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Closet Space

Closets are big business, so much so that a new Association of Closet and Storage Professionals has been birthed. I saw their banners at the second annual Closets and Home Organization Conference and Expo at the Santa Clara convention center last week. The three day conference was devoted to teaching contractors how to exploit this latest home renovation trend. The closet as paen to our possessions.

Garages, too, were getting the home storage make-over, a sort of studly version of the closet with embossed faux steel panneling and matching fridge. On display were the handy overhead hanging storage racks. I've installed some myself for a colleague. They hang low over the car and are easy to see into, being made of steel mesh.


Closet installation is one of my sidelines. It's a day's work, but easy enough with these pre-fab, precision made components. And they are beautiful. Heaps better use of space than the shelf and rod of old. The latest designs were on display at the expo. New features included slide-out baskets covered with colored leather, stacked and sliding acrylic drawer organizers, a 4 gun revolving rifle rack for that unused back corner of the closet faced in black velveteen to match your drawer organizers. Software is provided to installers to make it easy to layout components. Everything done for you except to put the clothes away.

I made good money last week, moving a couple into their new house and walk-in closet. At first the closet seemed to be just the right size, but as more boxes arrived I was overwhelmed by the amount of clothes that needed to be put away. One drawer I devoted to her sleepwear. Above, I allocated a shelf for teeny little knit tops, another for long sleeve tops and one for workout clothes. I would allocate a space for a category and then run out of space; fifteen cycling jerseys I was trying to stuff onto a shelf along with the shorts and jackets. I found no pajamas for him, but his golf sweaters took up two shelves (okay so they're bulky). She gave him extra hanging space - a 5 foot rod of dress shirts packed together on wire hangers from the cleaners, 4 feet of pants, 4 feet of suits, 4 feet of casual jackets and another of short sleeve shirts. It was not an unusual amount. I had seen plenty of similarly packed closets.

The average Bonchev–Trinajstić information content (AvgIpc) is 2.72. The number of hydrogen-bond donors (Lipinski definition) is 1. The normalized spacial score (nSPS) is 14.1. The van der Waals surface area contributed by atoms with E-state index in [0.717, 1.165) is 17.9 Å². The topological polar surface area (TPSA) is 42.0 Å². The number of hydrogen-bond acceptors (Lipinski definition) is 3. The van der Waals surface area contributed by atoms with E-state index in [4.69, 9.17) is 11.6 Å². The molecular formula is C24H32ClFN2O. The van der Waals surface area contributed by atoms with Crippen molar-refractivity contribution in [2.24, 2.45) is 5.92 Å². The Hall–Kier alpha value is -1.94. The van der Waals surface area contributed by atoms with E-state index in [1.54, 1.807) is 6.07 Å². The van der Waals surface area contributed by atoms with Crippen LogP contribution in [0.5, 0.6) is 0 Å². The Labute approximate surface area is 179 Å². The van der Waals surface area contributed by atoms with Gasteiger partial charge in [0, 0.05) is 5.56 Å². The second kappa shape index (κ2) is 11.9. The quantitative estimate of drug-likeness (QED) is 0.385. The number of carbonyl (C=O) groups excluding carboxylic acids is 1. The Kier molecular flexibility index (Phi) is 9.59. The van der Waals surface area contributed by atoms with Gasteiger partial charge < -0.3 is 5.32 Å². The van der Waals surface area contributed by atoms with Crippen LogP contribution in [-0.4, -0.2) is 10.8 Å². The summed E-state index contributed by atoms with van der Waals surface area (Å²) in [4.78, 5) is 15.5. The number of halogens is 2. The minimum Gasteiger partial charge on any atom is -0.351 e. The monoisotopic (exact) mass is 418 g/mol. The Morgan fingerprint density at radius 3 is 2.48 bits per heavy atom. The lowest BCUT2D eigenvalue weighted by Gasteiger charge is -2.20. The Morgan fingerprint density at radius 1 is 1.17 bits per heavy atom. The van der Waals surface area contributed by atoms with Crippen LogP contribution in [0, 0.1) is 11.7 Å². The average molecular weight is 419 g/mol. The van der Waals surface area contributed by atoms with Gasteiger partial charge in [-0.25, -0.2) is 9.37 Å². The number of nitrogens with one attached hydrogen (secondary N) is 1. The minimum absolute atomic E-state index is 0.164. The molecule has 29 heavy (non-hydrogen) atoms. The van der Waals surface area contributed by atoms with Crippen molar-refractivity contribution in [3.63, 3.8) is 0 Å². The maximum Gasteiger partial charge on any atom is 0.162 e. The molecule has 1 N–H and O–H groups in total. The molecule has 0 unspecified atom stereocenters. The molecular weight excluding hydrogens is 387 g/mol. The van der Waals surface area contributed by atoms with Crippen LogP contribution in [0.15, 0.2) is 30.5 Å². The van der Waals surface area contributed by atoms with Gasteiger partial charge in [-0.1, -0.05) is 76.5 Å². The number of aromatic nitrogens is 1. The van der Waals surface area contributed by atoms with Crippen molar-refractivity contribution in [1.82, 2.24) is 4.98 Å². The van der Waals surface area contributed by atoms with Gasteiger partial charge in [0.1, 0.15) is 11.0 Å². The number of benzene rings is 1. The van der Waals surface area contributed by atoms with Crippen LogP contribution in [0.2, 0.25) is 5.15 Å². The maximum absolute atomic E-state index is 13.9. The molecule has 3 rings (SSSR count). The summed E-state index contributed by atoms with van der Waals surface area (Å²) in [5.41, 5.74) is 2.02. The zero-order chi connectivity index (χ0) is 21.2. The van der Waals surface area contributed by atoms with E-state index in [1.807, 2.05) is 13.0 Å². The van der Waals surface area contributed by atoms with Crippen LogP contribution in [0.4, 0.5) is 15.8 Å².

I see the money spent on clothes as I organize and file away receipts. Startling amounts at the end of long lists of items. Rare is the receipt for just one item. An ongoing client, who had become a friend, wanted help with her budget. She had me tally up her Nordstrom receipts. For three months the figure came to over $7,000. (For the sake of comparison, my total receipts for clothing for 2005 was $631.78 for 29 new items). I read her the Nordstrom total without judgment.

"It's impulse buying," she confessed. "I fondle and I buy," she added wryly. Yes, lots of tactile fabrics and visually exciting shoes. Whimsical lime green, suede boots made by Prada, for instance. She gave them to me because they were too small for her. (Ah, the perks of being a home organizer).

"And just about everything these days is made in China," my client exclaimed. "I'm really tired of it. And I'm not the only one." The store clerk had confirmed that she was not.

After I saw the Wal-Mart movie, I went into Bed, Bath and Beyond to look for a pot scrubber. I couldn't find a single item there that hadn't been made in China. I wanted to run screaming from the store. Was this what these two great countries had come to? One ancient and clever civilization, peopled with highly skilled artisans, transforming itself into cheap manufacturers for the always-low-prices, consumption habits of North Americans. And weren't these the descendants of a pioneering people, whose very survival was determined by their frugality and make-do independence?

"And what about jobs for Americans?" my client observed. Never mind my philosophical musings, overseas production meant fewer jobs here. There are websites devoted to listing products still being made in America. I was triumphant to score a pot scrubber at Orchard Supply that was.

I mentioned, to my client, the 22 pairs of pajamas I had just unpacked and put away. As a woman who had been raised poor, gotten herself a college degree and was now a part of the American dream of self-made riches through her husband, I found her insights into the minds of Americans to be illuminating.

"Twenty-two pairs! That's a lot. Heck, I need more pajamas."

"So why do people spend so much time shopping," I asked her.

"It's a lot of work not to buy stuff. It takes a lot of discipline," she explained. I gave her a puzzled look. What did she mean, it takes work not to buy? All you had to do was do nothing.

Then I imagined, for a moment, walking through Nordstrom's, listening to the classical pianist under the stairs, fondling soft knits and impulse buying. Maybe it was like being at a buffet dinner, I thought and suddenly I understood what she meant. Shopping was a party of dazzling abundance to which everyone was invited no matter what your background. A party where nothing more taxing would be demanded of you than to feast your eyes on lime green shoes and muse over whimsical sweaters with fun designs that won't go with anything except jeans.